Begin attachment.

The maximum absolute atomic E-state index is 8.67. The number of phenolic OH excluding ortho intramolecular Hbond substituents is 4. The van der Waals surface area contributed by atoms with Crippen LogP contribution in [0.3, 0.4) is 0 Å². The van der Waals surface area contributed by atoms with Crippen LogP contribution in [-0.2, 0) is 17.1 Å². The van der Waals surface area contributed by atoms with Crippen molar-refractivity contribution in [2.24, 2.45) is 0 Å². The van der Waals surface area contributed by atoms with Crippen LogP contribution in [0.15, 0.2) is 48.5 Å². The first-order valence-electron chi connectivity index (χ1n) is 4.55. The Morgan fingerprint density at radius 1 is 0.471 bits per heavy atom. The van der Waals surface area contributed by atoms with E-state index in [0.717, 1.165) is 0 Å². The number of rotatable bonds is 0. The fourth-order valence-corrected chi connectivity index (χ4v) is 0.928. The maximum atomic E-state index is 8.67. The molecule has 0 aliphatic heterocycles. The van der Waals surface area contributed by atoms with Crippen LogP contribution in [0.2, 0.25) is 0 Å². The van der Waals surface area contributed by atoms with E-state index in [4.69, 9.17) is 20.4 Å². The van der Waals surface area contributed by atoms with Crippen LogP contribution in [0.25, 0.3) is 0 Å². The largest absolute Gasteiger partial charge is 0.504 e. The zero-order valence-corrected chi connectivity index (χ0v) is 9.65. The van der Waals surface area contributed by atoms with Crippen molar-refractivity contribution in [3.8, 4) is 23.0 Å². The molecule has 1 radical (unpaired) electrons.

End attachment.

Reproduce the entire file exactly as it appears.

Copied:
The maximum absolute atomic E-state index is 8.67. The number of phenolic OH excluding ortho intramolecular Hbond substituents is 4. The van der Waals surface area contributed by atoms with Crippen LogP contribution in [0.3, 0.4) is 0 Å². The van der Waals surface area contributed by atoms with Crippen LogP contribution in [-0.2, 0) is 17.1 Å². The van der Waals surface area contributed by atoms with Crippen molar-refractivity contribution in [2.24, 2.45) is 0 Å². The van der Waals surface area contributed by atoms with Crippen LogP contribution in [0.15, 0.2) is 48.5 Å². The first-order valence-electron chi connectivity index (χ1n) is 4.55. The Morgan fingerprint density at radius 1 is 0.471 bits per heavy atom. The van der Waals surface area contributed by atoms with E-state index in [0.717, 1.165) is 0 Å². The number of rotatable bonds is 0. The fourth-order valence-corrected chi connectivity index (χ4v) is 0.928. The maximum atomic E-state index is 8.67. The molecule has 0 aliphatic heterocycles. The van der Waals surface area contributed by atoms with Crippen LogP contribution in [0.2, 0.25) is 0 Å². The van der Waals surface area contributed by atoms with E-state index in [4.69, 9.17) is 20.4 Å². The van der Waals surface area contributed by atoms with Crippen LogP contribution in [0.25, 0.3) is 0 Å². The largest absolute Gasteiger partial charge is 0.504 e. The zero-order valence-corrected chi connectivity index (χ0v) is 9.65. The van der Waals surface area contributed by atoms with Crippen molar-refractivity contribution in [3.8, 4) is 23.0 Å². The molecule has 1 radical (unpaired) electrons.